Summer is here, which means I have the most spoiled dog on the planet who gets to go everywhere with me, including bars, including cafes, including the grocery store.
There’s a huge park near my house where we can go to have some privacy away from all the cooing strangers who want to know what kind of dog that is and if the cutie will get any bigger and is it ok if they pick her up and squeeze her and omg how do they get her to stop biting. This park is hilly and lined with trees and we hardly ever get bothered.
I figured out a way to tether the end of her leash to the ground with a piece of hanger, so I can lie on the grass and read while she runs around. We come home so exhausted from the sun she barely makes it in the front door before she collapses.

So far my summer reading is slacking. Yesterday I finally read The Catcher in the Rye, which I have been meaning to do since I was thirteen, but somehow never got around to it. Afterward I was thinking that that book is sort of a mirror of itself: there’s the encounter with the old crotchety professor in the beginning and the young sleazy one a the end; there’s the fight with the roommate in the dorm before the argument with the old schoolmate at the bar; etc. etc. Like if you folded the book in half, each side would fit together exactly, and therefore at some point during Holden’s weekend there must be a perfect center, the apex of his adventures, and I guess that would be when he meets the nuns in the diner and gives them ten bucks. There is a lot more kindness in that book than I expected.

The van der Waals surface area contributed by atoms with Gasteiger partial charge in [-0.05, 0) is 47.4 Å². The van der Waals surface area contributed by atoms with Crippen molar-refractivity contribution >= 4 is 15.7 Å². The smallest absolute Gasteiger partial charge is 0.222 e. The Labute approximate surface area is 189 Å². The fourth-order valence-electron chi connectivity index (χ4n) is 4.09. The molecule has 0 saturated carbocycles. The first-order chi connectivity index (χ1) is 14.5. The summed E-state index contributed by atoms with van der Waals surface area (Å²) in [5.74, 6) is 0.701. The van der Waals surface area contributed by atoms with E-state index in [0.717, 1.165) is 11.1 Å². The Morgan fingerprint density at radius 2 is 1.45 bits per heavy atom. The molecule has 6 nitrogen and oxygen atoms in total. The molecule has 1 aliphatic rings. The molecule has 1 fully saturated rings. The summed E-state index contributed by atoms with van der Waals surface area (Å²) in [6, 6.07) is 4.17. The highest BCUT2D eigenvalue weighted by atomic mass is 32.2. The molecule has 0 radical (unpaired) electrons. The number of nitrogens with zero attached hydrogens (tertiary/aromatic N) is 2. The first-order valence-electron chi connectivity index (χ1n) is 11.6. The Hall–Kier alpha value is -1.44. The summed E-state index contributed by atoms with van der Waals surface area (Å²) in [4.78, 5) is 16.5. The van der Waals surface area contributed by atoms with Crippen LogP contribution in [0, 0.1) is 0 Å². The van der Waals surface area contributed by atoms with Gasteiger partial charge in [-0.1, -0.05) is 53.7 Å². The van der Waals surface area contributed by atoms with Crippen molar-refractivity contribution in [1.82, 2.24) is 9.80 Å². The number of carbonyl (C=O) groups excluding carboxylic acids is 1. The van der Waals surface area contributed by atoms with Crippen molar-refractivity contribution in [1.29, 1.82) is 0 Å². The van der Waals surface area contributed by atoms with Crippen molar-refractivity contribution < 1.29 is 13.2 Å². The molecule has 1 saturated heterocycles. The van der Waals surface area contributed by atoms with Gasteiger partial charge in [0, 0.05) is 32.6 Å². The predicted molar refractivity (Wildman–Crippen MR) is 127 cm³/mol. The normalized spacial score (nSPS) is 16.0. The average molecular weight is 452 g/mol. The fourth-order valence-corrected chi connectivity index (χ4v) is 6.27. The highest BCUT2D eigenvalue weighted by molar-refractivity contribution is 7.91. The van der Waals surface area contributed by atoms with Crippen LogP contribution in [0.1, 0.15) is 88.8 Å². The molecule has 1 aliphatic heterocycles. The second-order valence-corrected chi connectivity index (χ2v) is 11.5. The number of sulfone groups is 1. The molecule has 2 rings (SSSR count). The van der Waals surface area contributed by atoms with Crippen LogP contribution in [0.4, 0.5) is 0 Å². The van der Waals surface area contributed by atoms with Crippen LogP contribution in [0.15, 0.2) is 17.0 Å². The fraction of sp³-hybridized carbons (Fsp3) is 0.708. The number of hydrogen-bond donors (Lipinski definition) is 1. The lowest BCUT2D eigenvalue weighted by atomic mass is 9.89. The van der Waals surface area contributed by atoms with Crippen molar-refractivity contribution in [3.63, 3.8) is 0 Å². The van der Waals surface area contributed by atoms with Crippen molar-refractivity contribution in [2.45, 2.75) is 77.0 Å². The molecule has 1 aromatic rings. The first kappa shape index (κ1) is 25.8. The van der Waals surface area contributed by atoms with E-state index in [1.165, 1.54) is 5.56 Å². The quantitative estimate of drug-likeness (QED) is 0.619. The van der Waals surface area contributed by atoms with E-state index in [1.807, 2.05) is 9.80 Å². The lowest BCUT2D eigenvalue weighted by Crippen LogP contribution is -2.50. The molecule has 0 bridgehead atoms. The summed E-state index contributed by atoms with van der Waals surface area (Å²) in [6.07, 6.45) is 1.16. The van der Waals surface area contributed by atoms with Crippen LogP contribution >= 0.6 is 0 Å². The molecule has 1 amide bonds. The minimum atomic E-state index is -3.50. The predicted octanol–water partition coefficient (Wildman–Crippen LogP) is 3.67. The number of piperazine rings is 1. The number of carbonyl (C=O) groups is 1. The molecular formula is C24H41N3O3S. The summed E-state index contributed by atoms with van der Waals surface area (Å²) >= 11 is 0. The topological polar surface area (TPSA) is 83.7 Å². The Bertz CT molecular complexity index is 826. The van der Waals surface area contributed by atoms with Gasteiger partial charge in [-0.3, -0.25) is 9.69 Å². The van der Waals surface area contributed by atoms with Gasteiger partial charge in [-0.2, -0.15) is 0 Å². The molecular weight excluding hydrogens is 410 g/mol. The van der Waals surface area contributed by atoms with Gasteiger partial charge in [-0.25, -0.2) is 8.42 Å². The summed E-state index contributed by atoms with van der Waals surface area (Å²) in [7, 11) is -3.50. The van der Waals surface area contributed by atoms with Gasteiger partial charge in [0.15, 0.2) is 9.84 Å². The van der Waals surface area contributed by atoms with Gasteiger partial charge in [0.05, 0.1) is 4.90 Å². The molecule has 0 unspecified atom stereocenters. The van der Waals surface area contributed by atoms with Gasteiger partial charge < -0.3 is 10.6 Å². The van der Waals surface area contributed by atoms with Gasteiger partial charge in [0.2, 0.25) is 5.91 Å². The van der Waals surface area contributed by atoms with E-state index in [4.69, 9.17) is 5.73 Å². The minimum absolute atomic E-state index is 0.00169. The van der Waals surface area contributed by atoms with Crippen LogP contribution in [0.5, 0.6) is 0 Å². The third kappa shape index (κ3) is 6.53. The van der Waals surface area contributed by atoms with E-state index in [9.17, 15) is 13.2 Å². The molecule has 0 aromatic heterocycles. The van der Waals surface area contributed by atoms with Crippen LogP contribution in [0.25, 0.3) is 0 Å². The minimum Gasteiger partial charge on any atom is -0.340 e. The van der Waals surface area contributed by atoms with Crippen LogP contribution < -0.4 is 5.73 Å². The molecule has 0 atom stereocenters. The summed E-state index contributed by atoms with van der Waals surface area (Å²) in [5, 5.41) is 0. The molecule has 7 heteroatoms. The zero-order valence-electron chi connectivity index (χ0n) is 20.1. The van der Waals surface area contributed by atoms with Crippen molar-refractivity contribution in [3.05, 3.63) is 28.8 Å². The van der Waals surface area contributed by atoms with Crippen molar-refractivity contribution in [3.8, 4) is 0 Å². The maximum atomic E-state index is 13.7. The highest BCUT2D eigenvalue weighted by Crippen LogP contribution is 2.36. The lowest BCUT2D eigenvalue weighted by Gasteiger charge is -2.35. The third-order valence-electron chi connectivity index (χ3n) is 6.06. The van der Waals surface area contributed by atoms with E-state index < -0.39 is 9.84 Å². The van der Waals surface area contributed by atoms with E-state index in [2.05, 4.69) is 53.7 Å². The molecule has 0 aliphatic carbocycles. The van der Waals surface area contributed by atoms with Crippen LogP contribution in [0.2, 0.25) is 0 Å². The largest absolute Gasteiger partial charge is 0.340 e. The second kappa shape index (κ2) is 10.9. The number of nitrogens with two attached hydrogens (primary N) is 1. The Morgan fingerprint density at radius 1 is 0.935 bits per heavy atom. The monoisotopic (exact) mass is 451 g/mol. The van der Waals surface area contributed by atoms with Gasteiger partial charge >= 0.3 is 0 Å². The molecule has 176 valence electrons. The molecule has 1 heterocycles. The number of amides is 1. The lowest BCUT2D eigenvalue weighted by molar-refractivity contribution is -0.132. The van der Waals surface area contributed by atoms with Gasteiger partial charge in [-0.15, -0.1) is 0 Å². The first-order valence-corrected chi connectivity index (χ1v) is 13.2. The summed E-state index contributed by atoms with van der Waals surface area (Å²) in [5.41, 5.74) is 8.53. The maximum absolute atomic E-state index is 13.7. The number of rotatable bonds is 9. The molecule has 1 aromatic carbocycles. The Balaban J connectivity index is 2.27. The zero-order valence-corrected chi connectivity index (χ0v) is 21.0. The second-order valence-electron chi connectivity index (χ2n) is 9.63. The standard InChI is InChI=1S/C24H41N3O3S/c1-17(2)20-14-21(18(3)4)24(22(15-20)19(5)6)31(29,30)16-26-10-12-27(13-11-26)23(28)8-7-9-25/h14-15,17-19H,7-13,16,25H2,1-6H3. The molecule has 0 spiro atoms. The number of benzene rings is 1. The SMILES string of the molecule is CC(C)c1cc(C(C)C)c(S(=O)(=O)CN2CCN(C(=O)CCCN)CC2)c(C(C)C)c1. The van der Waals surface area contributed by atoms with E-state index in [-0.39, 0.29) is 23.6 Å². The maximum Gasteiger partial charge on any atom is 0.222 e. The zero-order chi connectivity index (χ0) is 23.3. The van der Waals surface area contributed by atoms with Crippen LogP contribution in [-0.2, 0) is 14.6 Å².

So the plan is to spend the summer working through my I-Should-Have-Read-This-A-Long-Time-Ago List of Books, such as Crime and Punishment and Fahrenheit 451, which will hopefully relieve this great burden of literary guilt I have weighing on my conscience every time I stand in front of a classroom to teach English.

All right, all right. More later. Love and things.

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